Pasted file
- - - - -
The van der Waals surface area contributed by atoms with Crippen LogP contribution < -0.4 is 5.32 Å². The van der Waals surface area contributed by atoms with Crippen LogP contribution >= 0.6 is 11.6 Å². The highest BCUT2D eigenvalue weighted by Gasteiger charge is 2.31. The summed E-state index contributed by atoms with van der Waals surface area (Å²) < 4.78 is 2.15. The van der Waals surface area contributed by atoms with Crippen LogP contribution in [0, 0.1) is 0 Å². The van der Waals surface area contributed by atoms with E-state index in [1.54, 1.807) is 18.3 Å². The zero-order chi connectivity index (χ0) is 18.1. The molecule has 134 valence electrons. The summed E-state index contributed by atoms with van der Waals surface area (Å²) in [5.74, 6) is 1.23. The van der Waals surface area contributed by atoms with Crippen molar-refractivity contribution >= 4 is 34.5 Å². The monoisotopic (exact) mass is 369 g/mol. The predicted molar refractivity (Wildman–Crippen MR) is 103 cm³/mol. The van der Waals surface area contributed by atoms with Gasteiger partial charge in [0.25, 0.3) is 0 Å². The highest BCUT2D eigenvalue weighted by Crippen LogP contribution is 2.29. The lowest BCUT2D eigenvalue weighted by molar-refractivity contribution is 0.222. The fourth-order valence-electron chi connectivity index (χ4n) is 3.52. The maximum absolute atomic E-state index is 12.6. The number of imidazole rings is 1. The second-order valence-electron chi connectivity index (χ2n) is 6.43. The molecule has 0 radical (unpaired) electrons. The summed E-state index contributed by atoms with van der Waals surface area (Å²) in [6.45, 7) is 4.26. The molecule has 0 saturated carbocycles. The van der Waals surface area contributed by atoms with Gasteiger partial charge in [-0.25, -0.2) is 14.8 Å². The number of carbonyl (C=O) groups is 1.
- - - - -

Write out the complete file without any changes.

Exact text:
The van der Waals surface area contributed by atoms with Crippen LogP contribution < -0.4 is 5.32 Å². The van der Waals surface area contributed by atoms with Crippen LogP contribution >= 0.6 is 11.6 Å². The highest BCUT2D eigenvalue weighted by Gasteiger charge is 2.31. The summed E-state index contributed by atoms with van der Waals surface area (Å²) < 4.78 is 2.15. The van der Waals surface area contributed by atoms with Crippen LogP contribution in [0, 0.1) is 0 Å². The van der Waals surface area contributed by atoms with E-state index in [1.54, 1.807) is 18.3 Å². The zero-order chi connectivity index (χ0) is 18.1. The molecule has 134 valence electrons. The summed E-state index contributed by atoms with van der Waals surface area (Å²) in [5.74, 6) is 1.23. The van der Waals surface area contributed by atoms with Crippen molar-refractivity contribution >= 4 is 34.5 Å². The monoisotopic (exact) mass is 369 g/mol. The predicted molar refractivity (Wildman–Crippen MR) is 103 cm³/mol. The van der Waals surface area contributed by atoms with Gasteiger partial charge in [0.25, 0.3) is 0 Å². The highest BCUT2D eigenvalue weighted by Crippen LogP contribution is 2.29. The lowest BCUT2D eigenvalue weighted by molar-refractivity contribution is 0.222. The fourth-order valence-electron chi connectivity index (χ4n) is 3.52. The maximum absolute atomic E-state index is 12.6. The number of imidazole rings is 1. The second-order valence-electron chi connectivity index (χ2n) is 6.43. The molecule has 0 radical (unpaired) electrons. The summed E-state index contributed by atoms with van der Waals surface area (Å²) in [6.45, 7) is 4.26. The molecule has 0 saturated carbocycles. The van der Waals surface area contributed by atoms with Gasteiger partial charge in [-0.25, -0.2) is 14.8 Å². The number of carbonyl (C=O) groups is 1.